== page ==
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As discovery chemistry produces increased numbers of potential drug compounds, the use of ADME (absorption, distribution, metabolism, and excretion) properties is becoming increasingly important in the drug selection and promotion process. A computer simulation model has been developed and validated to predict ADME outcomes, such as rate of absorption, extent of absorption, etc. using a limited number of in vitro data inputs. The oral bioavailability of ganciclovir in dogs and humans was simulated using a physiologically based model that utilized many biopharmaceutically relevant parameters, such as the concentration of ganciclovir in the duodenum, jejunum, ileum, and colon at various dose levels and solubility values. The simulations were run and compared to dog and human in vivo data. The simulation results demonstrated that the low bioavailability of ganciclovir is limited by compound solubility rather than permeability due to partitioning as previously speculated. This technology provides a breakthrough in in silico prediction of absorption and with its continued development and improvement, will aid drug discovery and development scientists to produce better pharmaceutical products. (C) 2000 Elsevier Science B.V.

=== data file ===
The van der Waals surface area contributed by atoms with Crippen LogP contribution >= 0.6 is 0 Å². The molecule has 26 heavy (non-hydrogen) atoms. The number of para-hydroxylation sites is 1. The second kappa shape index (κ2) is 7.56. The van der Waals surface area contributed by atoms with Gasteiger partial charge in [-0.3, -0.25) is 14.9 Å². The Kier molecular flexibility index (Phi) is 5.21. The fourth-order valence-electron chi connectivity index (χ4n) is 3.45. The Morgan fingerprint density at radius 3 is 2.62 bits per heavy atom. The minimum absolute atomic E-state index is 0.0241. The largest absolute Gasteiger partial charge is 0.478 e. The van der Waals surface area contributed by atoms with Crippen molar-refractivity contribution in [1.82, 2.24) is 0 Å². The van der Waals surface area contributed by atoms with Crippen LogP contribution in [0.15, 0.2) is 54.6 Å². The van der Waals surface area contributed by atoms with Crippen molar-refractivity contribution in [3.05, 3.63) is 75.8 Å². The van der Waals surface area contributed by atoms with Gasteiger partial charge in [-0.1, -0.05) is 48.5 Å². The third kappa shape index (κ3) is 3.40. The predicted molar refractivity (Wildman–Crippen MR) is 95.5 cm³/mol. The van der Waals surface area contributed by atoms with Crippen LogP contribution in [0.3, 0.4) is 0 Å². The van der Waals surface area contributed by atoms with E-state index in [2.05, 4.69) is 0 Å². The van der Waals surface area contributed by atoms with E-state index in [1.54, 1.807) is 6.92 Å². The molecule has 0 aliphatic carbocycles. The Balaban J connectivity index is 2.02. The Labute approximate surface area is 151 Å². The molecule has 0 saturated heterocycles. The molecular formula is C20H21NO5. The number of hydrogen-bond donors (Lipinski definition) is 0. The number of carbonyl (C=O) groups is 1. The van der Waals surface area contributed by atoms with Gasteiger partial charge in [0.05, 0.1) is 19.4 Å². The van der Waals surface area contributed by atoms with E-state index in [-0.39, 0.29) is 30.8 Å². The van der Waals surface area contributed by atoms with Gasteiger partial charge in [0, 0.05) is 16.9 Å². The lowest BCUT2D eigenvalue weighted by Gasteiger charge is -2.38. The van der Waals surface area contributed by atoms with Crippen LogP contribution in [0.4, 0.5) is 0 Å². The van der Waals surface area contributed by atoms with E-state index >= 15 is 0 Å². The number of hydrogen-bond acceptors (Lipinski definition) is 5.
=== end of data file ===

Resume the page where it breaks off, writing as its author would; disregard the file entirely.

Norris, D. A., Leesman, G. D., Sinko, P. J., & Grass, G. M. (2000). Development of predictive pharmacokinetic simulation models for drug discovery. Journal of Controlled Release, 65(1–2), 55–62. https://doi.org/10.1016/S0168-3659(99)00232-1

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